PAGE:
Maureen Flynn-Burhoe November 2006
From wiki user info:
I have taken a break from my PhD which examines the potential of concepts such as memory work for revisiting distorted histories particularly in response to the 1996 Royal Commission on Aboriginal Peoples (RCAP) undertaken by the federal government of Canada using a Participatory Action Research methodology. I have turned to wikipedia and other Web 2.0 technologies to collaborate with others who want to contribute to a nuanced dialogue within a framework of civil society. In a sense I am attempting to move beyond academia to a larger community of knowers. There are limitations to what can be done in the name of research in embodied cultural institutions with which I am connected. I would like to investigate how knowledge can be managed differently using the capacity of the Internet for collaboration. I will focus on those areas of interdisciplinary investigation undertaken through my decades of inextricably linked teaching, learning and research.
I admire the organic process by which wiki articles develop through the work of volunteers. I really do relate to the way that sparks of insight emerge through clashes of opinion.
I began to contribute to wikipedia as a guest making an edit to the Canadian Inuit section c. 2005?. I began to do more focused research with the Canadian Inuit community in the early 1990s. My MA in Canadian Studies,Carleton University, Ottawa, ON, CA (1995) submitted as a CD-ROM, examined how interactive multimedia technologies, specifically Toolbook authoring software, could be useful to a more non-hierarchical approach to enhancing understanding of Inuit art.
While still enrolled full-time in my PhD, Carleton University’s Dennis Forcese offered me a teaching position in Nunavut. From 2002-2003 I lived and worked in Iqaluit, Nunavut for 18 months (off and on) in a joint pilot project between Nunavut Arctic College and Carleton University’s Centre for Initiatives in Education. I developed northern-centred Carleton University BA credit courses on Human Rights and Sociology courses that would give students living and working in Iqaluit the opportunity to begin, advance or complete their BAs while continuing to work full-time in Nunavut. The majority of students were adult Inuit, many of whom worked for the Nunavut government.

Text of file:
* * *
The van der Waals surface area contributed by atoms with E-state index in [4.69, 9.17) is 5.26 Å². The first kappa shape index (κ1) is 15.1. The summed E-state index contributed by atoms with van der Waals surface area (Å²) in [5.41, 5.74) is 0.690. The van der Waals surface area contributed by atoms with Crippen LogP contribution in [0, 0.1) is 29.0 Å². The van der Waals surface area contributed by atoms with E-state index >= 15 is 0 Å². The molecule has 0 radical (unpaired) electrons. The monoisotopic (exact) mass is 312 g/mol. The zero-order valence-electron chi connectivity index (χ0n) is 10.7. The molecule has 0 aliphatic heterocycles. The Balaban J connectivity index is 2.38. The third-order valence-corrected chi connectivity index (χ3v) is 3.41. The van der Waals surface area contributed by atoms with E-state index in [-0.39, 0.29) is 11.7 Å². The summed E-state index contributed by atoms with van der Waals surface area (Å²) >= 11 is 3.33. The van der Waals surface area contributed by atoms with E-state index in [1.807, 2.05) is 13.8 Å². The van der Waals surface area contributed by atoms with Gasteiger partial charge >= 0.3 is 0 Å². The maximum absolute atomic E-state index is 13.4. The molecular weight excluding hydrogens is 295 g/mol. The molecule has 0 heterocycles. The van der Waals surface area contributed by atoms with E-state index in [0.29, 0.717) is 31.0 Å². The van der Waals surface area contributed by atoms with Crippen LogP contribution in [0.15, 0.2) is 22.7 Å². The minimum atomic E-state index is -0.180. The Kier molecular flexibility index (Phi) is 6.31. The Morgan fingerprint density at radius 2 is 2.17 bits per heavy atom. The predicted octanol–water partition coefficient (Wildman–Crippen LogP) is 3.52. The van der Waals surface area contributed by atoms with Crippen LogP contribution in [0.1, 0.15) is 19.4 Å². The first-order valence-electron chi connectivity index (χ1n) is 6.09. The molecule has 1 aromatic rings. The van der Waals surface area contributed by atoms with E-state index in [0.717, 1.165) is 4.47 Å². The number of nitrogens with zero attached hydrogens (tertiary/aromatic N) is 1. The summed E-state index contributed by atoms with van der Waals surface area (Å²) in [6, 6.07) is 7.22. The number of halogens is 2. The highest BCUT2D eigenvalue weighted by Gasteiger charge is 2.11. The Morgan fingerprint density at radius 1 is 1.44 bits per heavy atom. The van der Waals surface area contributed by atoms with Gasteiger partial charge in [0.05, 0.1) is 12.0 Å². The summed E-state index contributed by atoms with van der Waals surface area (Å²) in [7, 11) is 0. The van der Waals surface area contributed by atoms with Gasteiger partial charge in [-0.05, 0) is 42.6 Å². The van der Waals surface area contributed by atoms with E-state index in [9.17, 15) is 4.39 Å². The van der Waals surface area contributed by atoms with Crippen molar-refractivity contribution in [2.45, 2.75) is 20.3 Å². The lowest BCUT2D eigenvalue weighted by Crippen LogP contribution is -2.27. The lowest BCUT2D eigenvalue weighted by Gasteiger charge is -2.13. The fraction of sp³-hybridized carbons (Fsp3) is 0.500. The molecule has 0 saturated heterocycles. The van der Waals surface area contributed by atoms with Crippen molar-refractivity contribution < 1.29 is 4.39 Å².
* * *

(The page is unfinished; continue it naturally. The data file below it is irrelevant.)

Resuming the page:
From the early 1990s onward I had formed lasting friendships with Ottawa, Ontario’s urban Inuit through contract work with the National Gallery of Canada, the Inuit Art Foundation and front-line researcher on Donna Patrick’s, PhD Urban Inuit Research Project. I was deeply moved by the suicide epidemic which continues to threaten every small hamlet in Northern Canada. Since leaving Nunavut I have formed even stronger ties with urban Inuit including elders who are now willing to share stories kept hidden.
As I add entries I will be scrupulous in ensuring that every detail has the most robust reference that readers can easily verify. If I make errors I would like them to be corrected by editors who are are as concerned about standards of credibility as I am. References, particularly regarding research on Inuit culture needs to recognize the most recent contributions by authoritative sources. The formation of the Inuit Circumpolar Conference in the 1970s was part of a larger shift in thinking about indigenous peoples worldwide. In Canada in the 1970s, Inuit and First Nations began to hire their own researchers and direct participatory research projects on land occupation and use. Some of these aboriginal knowledge leaders went to government schools in the 1950s and were fully conversant in the use of archives for doing research.
I will be using as much as possible sources that are informed by research in which Inuit have been either participants or primary researchers. One of my former students, Kirt Ejesiak now has an MA from Harvard. Paul Okalik the Premier of Nunavut had a law degree as well as a sound knowledge of IQ Inuit traditional knowledge. While some of the sources produced prior to the 1970s has a potential for being mined for information, it is unproductive to use these works as primary resources without contextualizing them and linking them to later research which reveals why their language, if not certain historical data, is not longer sophisticated enough for a post-RCAP teaching, learning and research climate.
I became a registered user only recently. I will continue to watch and contribute to articles on memory work and Inuit.
–oceanflynn 22:07, 21 November 2006 (UTC)
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